MARCH: BOOK THREE
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Contemporary Issues Today in March Book Three
March is a trilogy co-written by John Lewis, Andrew Aydin, and Nate Powell, with details about the struggle of activists during the Civil Rights Movement for African American. The books are a narration of life during this dark period, from John Lewis perspective, as one of the leaders of the activist movements. Book three is an account of the events that took place during the struggle for freedom by African Americans at a time when white supremacy was at its climax lives were lost before the fight for racial equality and against segregation bore fruit with the signing of the Voting Rights Act in 1965. At the beginning of the book, the 16 Street Baptist Church is bombed, in Birmingham, Alabama, leading to the death of four girls in the congregation. The bomb attack came a few days after the then sitting governor of Alabama, George Wallace declared racial segregation of the African Americans (Lewis 18). Thereafter, chaos broke out in many parts of America as people demanded the immediate step-down of the governor and freedom of the black people in America.
As one of the references of an important period in American history, March Book Three is an important lesson on the importance of race even in todays politics in the United States. Years later after the abolishment of racial segregation, white supremacy still exists among leaders, basing political arguments on races, which is consequential to the political climate of the country, given that America is a multi-racial nation. It is crucial for todays generation to learn the pyrrhic victory experienced in the 1960s to keep racial segregation relevant, including bloodshed, and steer the political direction of the nation towards a non-racial basis. Activists like Dr. Martin Luther King Jr sought to use non-violent measures to force the hand of the white supremacists in securing the blacks voting rights, with measures like organizing mock elections in Mississippi to teach the people how to register for voting. However, these efforts were met with harsh measures including severe abuse of aspiring voters, for example, Fanny Lou Hamer and Bernard Lafayette, two blacks who were beaten for seeking to register as voters. Though at a great price, civil disobedience is applicable in achieving life-changing results offering lessons to todays generation who seek social change. Issues prompting action include the loss of lives through gun violence, a serious issue that often results in hot debates in the country though a delicate issue, gun violence can be solved through nonviolent measures.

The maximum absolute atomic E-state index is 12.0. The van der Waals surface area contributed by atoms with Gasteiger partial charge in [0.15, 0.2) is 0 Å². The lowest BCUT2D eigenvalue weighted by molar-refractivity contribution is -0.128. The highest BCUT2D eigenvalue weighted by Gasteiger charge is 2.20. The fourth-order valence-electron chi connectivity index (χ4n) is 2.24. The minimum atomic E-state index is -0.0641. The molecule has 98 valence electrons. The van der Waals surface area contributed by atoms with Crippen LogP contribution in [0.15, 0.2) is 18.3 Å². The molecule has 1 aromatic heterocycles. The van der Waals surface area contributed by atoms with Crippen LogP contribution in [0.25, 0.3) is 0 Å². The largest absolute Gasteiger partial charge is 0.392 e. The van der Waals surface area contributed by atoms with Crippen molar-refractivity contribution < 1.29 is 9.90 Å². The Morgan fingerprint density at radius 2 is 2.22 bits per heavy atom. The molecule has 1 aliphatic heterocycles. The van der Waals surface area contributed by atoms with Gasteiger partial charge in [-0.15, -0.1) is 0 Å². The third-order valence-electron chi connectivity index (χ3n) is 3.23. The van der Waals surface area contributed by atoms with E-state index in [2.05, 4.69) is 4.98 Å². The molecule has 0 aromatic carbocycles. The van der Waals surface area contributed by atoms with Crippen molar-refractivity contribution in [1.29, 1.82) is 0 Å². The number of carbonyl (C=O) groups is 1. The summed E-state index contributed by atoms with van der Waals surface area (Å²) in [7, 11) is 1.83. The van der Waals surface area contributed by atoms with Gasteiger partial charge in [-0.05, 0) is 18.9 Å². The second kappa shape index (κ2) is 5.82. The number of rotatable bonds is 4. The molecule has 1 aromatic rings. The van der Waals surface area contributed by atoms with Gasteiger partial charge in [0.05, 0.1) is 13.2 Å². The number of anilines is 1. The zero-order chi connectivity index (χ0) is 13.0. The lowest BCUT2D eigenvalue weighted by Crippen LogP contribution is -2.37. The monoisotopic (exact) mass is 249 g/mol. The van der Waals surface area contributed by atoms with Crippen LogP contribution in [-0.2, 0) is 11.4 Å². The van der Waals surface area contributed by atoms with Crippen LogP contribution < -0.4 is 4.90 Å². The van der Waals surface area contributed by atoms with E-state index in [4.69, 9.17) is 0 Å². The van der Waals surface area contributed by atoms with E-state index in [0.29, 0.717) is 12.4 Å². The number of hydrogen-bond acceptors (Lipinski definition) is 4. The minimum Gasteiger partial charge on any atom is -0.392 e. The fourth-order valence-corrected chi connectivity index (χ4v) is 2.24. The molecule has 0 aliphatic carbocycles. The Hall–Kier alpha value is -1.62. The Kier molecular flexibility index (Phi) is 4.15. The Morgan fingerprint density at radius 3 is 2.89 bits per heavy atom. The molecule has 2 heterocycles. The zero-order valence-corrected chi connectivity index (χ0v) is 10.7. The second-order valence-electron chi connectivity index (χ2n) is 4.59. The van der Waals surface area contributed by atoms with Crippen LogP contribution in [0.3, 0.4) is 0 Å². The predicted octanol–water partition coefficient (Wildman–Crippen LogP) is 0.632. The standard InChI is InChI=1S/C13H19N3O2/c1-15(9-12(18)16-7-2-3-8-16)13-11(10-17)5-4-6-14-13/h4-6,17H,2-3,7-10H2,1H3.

As the struggle against segregation continued, two conventions including the Republican and the Democratic conventions were held in 1964 to negotiate voting rights and representation of the blacks in Congress (Lewis 116). In the meantime, people formed parties including the Student Nonviolent Coordinating Committee (SNCC) and the Mississippi Freedom Democratic Party (MFDP) to push for social change and though members faced a lot of brutality from the police, they persisted in hopes of a better future for their people. Despite the abolishment of segregation against races in America, there is still constant uproar against police brutality towards the blacks, prompting the formation of groups such as the Black Lives Matter Movement, drawing to memory the civil rights movement and the sacrifice involved, including the assassination of Dr. King.
Later on in 1965, Luther King together with the SNCC organized a nonviolent march from Selma, Alabama to Montgomery in order to secure voting rights for the African Americans as previous efforts had borne no fruit because the blacks were deliberately disqualified as potential voters. The march which started out as peaceful turned bloody as the police attacked and injured protesters using clubs, teargas and other forms of weapons, attracting nationwide attention, on an event known as Bloody Sunday. Afterward, a federal judge Lewis, John.March. Top Shelf, 2016, pp. 1-256.and President Johnson ordered the protection of the protesters by the police and on March 21st, 1965 peaceful protesters began their march to the Capitol and on August 6th same year, President Johnson signed the Voting Rights Act of 1965, granting everyone the freedom to register as a voter, thus began the long journey towards civil liberty in America.
Lewis, John.March. Top Shelf, 2016, pp. 1-256.
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